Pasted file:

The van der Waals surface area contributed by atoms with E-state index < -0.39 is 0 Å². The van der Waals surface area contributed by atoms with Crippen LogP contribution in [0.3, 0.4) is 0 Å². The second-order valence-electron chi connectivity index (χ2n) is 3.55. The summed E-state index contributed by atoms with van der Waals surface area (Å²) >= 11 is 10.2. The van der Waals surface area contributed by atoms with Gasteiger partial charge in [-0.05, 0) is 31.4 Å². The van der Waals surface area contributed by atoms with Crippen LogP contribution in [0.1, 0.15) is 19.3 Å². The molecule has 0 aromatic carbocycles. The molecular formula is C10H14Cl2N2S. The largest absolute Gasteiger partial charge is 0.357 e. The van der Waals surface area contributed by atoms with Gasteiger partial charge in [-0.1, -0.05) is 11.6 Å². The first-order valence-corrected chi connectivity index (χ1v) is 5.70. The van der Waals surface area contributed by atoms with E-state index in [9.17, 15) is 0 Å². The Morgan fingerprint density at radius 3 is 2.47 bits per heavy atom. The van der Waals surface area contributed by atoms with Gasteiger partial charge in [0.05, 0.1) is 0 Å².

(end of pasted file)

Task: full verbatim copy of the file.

The van der Waals surface area contributed by atoms with E-state index < -0.39 is 0 Å². The van der Waals surface area contributed by atoms with Crippen LogP contribution in [0.3, 0.4) is 0 Å². The second-order valence-electron chi connectivity index (χ2n) is 3.55. The summed E-state index contributed by atoms with van der Waals surface area (Å²) >= 11 is 10.2. The van der Waals surface area contributed by atoms with Gasteiger partial charge in [-0.05, 0) is 31.4 Å². The van der Waals surface area contributed by atoms with Crippen LogP contribution in [0.1, 0.15) is 19.3 Å². The molecule has 0 aromatic carbocycles. The molecular formula is C10H14Cl2N2S. The largest absolute Gasteiger partial charge is 0.357 e. The van der Waals surface area contributed by atoms with Gasteiger partial charge in [-0.1, -0.05) is 11.6 Å². The first-order valence-corrected chi connectivity index (χ1v) is 5.70. The van der Waals surface area contributed by atoms with E-state index in [9.17, 15) is 0 Å². The Morgan fingerprint density at radius 3 is 2.47 bits per heavy atom. The van der Waals surface area contributed by atoms with Gasteiger partial charge in [0.05, 0.1) is 0 Å².